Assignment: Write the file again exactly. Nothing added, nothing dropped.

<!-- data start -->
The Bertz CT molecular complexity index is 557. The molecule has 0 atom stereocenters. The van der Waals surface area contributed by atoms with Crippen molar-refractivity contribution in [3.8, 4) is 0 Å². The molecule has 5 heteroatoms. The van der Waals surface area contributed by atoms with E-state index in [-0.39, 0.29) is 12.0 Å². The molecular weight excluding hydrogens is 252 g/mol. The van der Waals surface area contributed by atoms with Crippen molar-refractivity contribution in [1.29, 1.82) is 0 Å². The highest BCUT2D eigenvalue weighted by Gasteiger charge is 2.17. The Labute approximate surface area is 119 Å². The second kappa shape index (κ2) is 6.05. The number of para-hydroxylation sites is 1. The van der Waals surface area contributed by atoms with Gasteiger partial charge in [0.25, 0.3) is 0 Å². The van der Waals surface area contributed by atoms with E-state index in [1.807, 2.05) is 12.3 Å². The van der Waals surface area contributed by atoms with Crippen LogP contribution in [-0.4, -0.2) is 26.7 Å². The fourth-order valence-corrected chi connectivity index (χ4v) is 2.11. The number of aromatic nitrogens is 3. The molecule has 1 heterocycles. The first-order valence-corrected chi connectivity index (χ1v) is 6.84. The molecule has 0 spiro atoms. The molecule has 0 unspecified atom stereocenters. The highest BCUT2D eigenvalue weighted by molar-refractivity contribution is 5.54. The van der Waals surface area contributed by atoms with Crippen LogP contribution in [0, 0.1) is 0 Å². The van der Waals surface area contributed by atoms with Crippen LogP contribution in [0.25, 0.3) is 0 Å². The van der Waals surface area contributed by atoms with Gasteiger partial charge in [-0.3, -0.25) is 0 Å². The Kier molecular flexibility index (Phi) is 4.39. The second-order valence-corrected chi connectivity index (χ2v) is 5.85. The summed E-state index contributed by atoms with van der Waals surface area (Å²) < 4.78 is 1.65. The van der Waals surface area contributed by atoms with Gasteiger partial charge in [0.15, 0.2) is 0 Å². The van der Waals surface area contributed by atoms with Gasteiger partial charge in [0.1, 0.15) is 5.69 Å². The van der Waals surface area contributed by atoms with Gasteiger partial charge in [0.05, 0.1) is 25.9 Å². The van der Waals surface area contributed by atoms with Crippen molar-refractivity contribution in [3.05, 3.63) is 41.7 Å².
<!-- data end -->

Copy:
The Bertz CT molecular complexity index is 557. The molecule has 0 atom stereocenters. The van der Waals surface area contributed by atoms with Crippen molar-refractivity contribution in [3.8, 4) is 0 Å². The molecule has 5 heteroatoms. The van der Waals surface area contributed by atoms with E-state index in [-0.39, 0.29) is 12.0 Å². The molecular weight excluding hydrogens is 252 g/mol. The van der Waals surface area contributed by atoms with Crippen molar-refractivity contribution in [1.29, 1.82) is 0 Å². The highest BCUT2D eigenvalue weighted by Gasteiger charge is 2.17. The Labute approximate surface area is 119 Å². The second kappa shape index (κ2) is 6.05. The number of para-hydroxylation sites is 1. The van der Waals surface area contributed by atoms with Gasteiger partial charge in [0.25, 0.3) is 0 Å². The van der Waals surface area contributed by atoms with E-state index in [1.807, 2.05) is 12.3 Å². The van der Waals surface area contributed by atoms with Crippen LogP contribution in [-0.4, -0.2) is 26.7 Å². The fourth-order valence-corrected chi connectivity index (χ4v) is 2.11. The number of aromatic nitrogens is 3. The molecule has 1 heterocycles. The first-order valence-corrected chi connectivity index (χ1v) is 6.84. The molecule has 0 spiro atoms. The molecule has 0 unspecified atom stereocenters. The highest BCUT2D eigenvalue weighted by molar-refractivity contribution is 5.54. The van der Waals surface area contributed by atoms with Crippen LogP contribution in [0, 0.1) is 0 Å². The van der Waals surface area contributed by atoms with Crippen LogP contribution in [0.25, 0.3) is 0 Å². The van der Waals surface area contributed by atoms with Gasteiger partial charge in [-0.3, -0.25) is 0 Å². The Kier molecular flexibility index (Phi) is 4.39. The second-order valence-corrected chi connectivity index (χ2v) is 5.85. The summed E-state index contributed by atoms with van der Waals surface area (Å²) < 4.78 is 1.65. The van der Waals surface area contributed by atoms with Gasteiger partial charge in [0.15, 0.2) is 0 Å². The van der Waals surface area contributed by atoms with Gasteiger partial charge in [0.1, 0.15) is 5.69 Å². The van der Waals surface area contributed by atoms with Gasteiger partial charge in [0.05, 0.1) is 25.9 Å². The van der Waals surface area contributed by atoms with Crippen molar-refractivity contribution in [3.05, 3.63) is 41.7 Å².